If you are looking for an answer to the question What is Artificial Intelligence? and you only have a minute, then here's the definition the Association for the Advancement of Artificial Intelligence offers on its home page: "the scientific understanding of the mechanisms underlying thought and intelligent behavior and their embodiment in machines."
However, if you are fortunate enough to have more than a minute, then please get ready to embark upon an exciting journey exploring AI (but beware, it could last a lifetime) …
The graph represents a network of 1,175 Twitter users whose tweets in the requested range contained "iiot machinelearning", or who were replied to or mentioned in those tweets. The network was obtained from the NodeXL Graph Server on Friday, 20 May 2022 at 11:21 UTC. The requested start date was Friday, 20 May 2022 at 00:01 UTC and the maximum number of tweets (going backward in time) was 7,500. The tweets in the network were tweeted over the 2-day, 16-hour, 1-minute period from Tuesday, 17 May 2022 at 07:58 UTC to Friday, 20 May 2022 at 00:00 UTC. Additional tweets that were mentioned in this data set were also collected from prior time periods.
We are excited to bring Transform 2022 back in-person July 19 and virtually July 20 - 28. Join AI and data leaders for insightful talks and exciting networking opportunities. While AI-driven solutions are quickly becoming a mainstream technology across industries, it has also become clear that deployment requires careful management to prevent unintentional damage. As is the case with most tools, AI has the potential to expose individuals and enterprises to an array of risks, risks that could have otherwise been mitigated through diligent assessment of potential consequences early on in the process. This is where "responsible AI" comes in -- that is, a governance framework that documents how a specific organization should address the ethical and legal challenges surrounding AI. A key motivation for responsible AI endeavors is resolving uncertainty about who is accountable if something goes wrong.
Tesla's founder Elon Musk said back in 2013: Self-driving cars are the natural extension of active safety and obviously something we think we should do. Fully-autonomous vehicles (AV) are no longer a technology of the future. Established and emerging manufacturers have embarked on a journey to produce the most reliable driverless cars to compete in a growing market. But people still don't trust AVs are safe, despite potential benefits of fuel efficiency, reduced emissions and improve mobility. We study the power of brands. Our research found companies can take advantage of their brand reputation to encourage consumers to adopt driverless cars.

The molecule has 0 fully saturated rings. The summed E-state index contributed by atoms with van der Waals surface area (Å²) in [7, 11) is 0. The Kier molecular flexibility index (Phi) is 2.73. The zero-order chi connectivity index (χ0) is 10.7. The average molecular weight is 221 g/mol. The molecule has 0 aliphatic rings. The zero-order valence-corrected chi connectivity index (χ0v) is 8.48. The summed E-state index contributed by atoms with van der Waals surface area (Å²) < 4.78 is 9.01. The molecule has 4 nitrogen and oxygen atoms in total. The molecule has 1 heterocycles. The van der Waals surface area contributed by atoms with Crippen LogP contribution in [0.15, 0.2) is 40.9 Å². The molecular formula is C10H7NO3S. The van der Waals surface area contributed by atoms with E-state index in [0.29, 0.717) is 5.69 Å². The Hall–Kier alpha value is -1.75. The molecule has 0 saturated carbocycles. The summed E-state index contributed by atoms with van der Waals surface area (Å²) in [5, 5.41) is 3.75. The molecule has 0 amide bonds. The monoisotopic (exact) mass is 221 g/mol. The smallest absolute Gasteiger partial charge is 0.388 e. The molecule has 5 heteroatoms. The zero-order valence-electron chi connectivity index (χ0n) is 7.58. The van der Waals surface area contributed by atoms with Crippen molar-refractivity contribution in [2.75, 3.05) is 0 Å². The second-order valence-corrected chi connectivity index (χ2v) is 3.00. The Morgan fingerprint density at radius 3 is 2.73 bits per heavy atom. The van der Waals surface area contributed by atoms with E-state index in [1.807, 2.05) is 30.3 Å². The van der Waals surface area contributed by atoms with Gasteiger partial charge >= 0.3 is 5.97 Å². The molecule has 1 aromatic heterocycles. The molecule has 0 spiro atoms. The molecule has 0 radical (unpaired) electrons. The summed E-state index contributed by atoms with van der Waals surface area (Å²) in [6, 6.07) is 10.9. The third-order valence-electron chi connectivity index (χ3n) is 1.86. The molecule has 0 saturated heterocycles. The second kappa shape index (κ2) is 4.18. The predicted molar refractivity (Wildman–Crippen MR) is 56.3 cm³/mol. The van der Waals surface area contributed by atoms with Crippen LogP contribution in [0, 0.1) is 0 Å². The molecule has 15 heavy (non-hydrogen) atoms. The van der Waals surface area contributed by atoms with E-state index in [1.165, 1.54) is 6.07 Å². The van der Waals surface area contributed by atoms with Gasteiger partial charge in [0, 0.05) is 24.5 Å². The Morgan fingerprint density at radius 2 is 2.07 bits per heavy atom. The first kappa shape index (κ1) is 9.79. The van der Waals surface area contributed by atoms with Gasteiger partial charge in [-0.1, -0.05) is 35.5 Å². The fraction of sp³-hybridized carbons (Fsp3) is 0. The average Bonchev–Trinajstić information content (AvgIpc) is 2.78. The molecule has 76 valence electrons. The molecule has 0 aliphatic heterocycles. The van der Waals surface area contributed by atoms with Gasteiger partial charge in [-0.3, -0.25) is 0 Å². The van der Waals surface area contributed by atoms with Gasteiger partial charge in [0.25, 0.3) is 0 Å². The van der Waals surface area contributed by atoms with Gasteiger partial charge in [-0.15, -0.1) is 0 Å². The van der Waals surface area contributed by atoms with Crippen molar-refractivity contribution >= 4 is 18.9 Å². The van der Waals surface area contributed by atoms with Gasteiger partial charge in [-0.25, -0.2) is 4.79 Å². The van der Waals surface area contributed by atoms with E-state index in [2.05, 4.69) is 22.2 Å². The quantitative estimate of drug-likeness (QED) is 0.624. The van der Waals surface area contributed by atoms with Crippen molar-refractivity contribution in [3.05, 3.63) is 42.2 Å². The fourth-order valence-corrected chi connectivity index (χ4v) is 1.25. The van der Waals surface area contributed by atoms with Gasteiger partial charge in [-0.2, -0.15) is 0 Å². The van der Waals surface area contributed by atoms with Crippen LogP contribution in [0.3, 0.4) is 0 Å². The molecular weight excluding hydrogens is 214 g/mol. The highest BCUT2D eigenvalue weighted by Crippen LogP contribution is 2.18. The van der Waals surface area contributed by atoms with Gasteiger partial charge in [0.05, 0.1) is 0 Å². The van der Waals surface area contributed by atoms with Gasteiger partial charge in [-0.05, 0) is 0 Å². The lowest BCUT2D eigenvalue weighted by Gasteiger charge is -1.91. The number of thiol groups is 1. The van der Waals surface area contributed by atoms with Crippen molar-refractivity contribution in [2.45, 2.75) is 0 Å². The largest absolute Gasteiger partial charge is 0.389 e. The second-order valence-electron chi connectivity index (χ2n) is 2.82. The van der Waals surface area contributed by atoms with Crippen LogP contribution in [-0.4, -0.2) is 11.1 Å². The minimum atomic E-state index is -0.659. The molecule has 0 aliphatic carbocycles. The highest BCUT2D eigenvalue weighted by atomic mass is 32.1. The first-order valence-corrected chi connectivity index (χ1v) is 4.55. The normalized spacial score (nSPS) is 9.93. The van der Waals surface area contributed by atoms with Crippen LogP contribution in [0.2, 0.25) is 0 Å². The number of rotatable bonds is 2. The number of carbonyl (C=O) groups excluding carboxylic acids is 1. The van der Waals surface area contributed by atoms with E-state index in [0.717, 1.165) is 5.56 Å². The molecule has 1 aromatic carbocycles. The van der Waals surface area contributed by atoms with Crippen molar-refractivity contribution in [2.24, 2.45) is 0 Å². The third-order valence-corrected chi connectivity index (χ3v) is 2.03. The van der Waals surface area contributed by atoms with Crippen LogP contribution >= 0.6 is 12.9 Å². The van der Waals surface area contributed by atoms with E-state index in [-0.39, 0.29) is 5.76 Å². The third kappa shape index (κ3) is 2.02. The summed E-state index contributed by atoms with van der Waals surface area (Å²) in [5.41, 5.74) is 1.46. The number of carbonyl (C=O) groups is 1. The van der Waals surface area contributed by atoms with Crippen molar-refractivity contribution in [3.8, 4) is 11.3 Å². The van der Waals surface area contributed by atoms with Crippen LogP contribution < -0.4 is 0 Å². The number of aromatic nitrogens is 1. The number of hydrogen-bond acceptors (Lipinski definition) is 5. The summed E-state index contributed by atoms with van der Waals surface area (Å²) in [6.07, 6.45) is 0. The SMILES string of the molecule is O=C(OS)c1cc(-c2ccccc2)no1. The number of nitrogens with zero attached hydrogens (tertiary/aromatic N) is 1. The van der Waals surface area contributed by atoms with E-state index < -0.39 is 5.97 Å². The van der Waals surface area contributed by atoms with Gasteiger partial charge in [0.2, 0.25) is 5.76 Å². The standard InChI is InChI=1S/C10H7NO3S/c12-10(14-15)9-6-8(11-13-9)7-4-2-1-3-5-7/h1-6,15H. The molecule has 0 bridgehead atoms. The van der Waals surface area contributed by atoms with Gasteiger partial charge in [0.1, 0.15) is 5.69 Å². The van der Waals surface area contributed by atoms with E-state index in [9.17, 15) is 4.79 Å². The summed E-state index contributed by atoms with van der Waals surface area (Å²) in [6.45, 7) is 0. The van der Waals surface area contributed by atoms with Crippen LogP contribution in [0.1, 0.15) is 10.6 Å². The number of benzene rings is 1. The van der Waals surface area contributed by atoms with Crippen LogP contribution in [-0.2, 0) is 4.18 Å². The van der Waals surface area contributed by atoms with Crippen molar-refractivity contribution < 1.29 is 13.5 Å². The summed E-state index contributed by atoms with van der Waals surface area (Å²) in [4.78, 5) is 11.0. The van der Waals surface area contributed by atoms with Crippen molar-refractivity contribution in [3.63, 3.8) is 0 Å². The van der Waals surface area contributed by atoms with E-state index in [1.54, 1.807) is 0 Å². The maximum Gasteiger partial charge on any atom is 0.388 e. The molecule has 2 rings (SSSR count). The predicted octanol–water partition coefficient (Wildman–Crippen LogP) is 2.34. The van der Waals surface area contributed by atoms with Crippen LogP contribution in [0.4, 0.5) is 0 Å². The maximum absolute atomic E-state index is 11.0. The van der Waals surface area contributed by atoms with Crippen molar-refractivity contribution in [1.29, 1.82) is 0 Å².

Advances in artificial intelligence often stem from the development of new environments that abstract real-world situations into a form where research can be done conveniently. This paper contributes such an environment based on ideas inspired by elementary Microeconomics. Agents learn to produce resources in a spatially complex world, trade them with one another, and consume those that they prefer. We show that the emergent production, consumption, and pricing behaviours respond to environmental conditions in the directions predicted by supply and demand shifts in Microeconomics. We also demonstrate settings where the agents' emergent prices for goods vary over space, reflecting the local abundance of goods.
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Essentials | 22.05.2022 | weekly digest highlighting the top articles about: - Why Artificial Intelligence Creates an Unprecedented Era of Opportunity in the Near Future. - Digital resilience: Building the economies of tomorrow on a foundation of cybersecurity. - U.S. Needs New 'Manhattan Project' to Avoid Cyber Catastrophe | Opinion. - Ransomware is already out of control. AI-powered ransomware could be 'terrifying.'. - Cybersecurity Vulnerabilities Need Addressing. - How to use responsible AI to manage risk.
Clustering of large-scale data is key to implementing segmentation-based algorithms. Segmentation can include identifying customer groups to facilitate targeted marketing, identifying prescriber groups to allow health care players to reach out to them with the right messaging, and identifying patterns or abnormal values in the data. K-Means is the most popular clustering algorithm adopted across different problem areas, mostly owing to its computational efficiency and ease of understanding the algorithm. K-Means relies on identifying cluster centers from the data. It alternates between assigning points to these cluster centers using the Euclidean distance metric and recomputes the cluster centers till a convergence criterion is achieved.
When we talk about Computer vision products, most of them have required the configuration of multiple things including the configuration of GPU and Operating System for the implementation of different problems. This sometimes causes issues for customers and even for the development team. Keeping these things in mind, Nvidia released Jetson Nano, which has its own GPU, CPU, and SDKs, that help to overcome problems like multiple framework development, and multiple configurations. Jetson Nano is good in all perspectives, except memory, because it has limited memory of 2GB/4GB, which is shared between GPU and CPU. Due to this, training of custom Computer Vision models on Jetson Nano is not possible.